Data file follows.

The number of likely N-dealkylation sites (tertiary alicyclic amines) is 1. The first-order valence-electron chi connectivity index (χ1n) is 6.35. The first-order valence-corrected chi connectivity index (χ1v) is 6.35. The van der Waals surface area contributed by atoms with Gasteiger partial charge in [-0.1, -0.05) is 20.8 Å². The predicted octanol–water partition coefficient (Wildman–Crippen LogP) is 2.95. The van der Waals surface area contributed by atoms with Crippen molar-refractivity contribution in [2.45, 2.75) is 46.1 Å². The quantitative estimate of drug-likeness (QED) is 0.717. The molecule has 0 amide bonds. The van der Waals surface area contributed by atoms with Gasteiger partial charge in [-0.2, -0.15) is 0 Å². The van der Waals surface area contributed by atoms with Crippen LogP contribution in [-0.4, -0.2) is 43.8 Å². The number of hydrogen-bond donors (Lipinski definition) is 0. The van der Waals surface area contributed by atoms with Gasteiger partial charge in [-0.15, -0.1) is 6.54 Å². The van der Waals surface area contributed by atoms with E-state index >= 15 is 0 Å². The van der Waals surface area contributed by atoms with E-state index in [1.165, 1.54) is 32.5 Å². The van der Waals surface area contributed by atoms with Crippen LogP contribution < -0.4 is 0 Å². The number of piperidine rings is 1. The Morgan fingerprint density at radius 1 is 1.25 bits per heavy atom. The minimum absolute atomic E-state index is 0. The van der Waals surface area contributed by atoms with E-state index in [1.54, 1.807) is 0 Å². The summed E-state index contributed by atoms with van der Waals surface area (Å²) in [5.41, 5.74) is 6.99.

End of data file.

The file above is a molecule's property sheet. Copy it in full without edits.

The number of likely N-dealkylation sites (tertiary alicyclic amines) is 1. The first-order valence-electron chi connectivity index (χ1n) is 6.35. The first-order valence-corrected chi connectivity index (χ1v) is 6.35. The van der Waals surface area contributed by atoms with Gasteiger partial charge in [-0.1, -0.05) is 20.8 Å². The predicted octanol–water partition coefficient (Wildman–Crippen LogP) is 2.95. The van der Waals surface area contributed by atoms with Crippen molar-refractivity contribution in [2.45, 2.75) is 46.1 Å². The quantitative estimate of drug-likeness (QED) is 0.717. The molecule has 0 amide bonds. The van der Waals surface area contributed by atoms with Gasteiger partial charge in [-0.2, -0.15) is 0 Å². The van der Waals surface area contributed by atoms with Crippen LogP contribution in [-0.4, -0.2) is 43.8 Å². The number of hydrogen-bond donors (Lipinski definition) is 0. The van der Waals surface area contributed by atoms with Gasteiger partial charge in [-0.15, -0.1) is 6.54 Å². The van der Waals surface area contributed by atoms with E-state index >= 15 is 0 Å². The van der Waals surface area contributed by atoms with E-state index in [1.165, 1.54) is 32.5 Å². The van der Waals surface area contributed by atoms with Crippen LogP contribution < -0.4 is 0 Å². The number of piperidine rings is 1. The Morgan fingerprint density at radius 1 is 1.25 bits per heavy atom. The minimum absolute atomic E-state index is 0. The van der Waals surface area contributed by atoms with E-state index in [1.54, 1.807) is 0 Å². The summed E-state index contributed by atoms with van der Waals surface area (Å²) in [5.41, 5.74) is 6.99.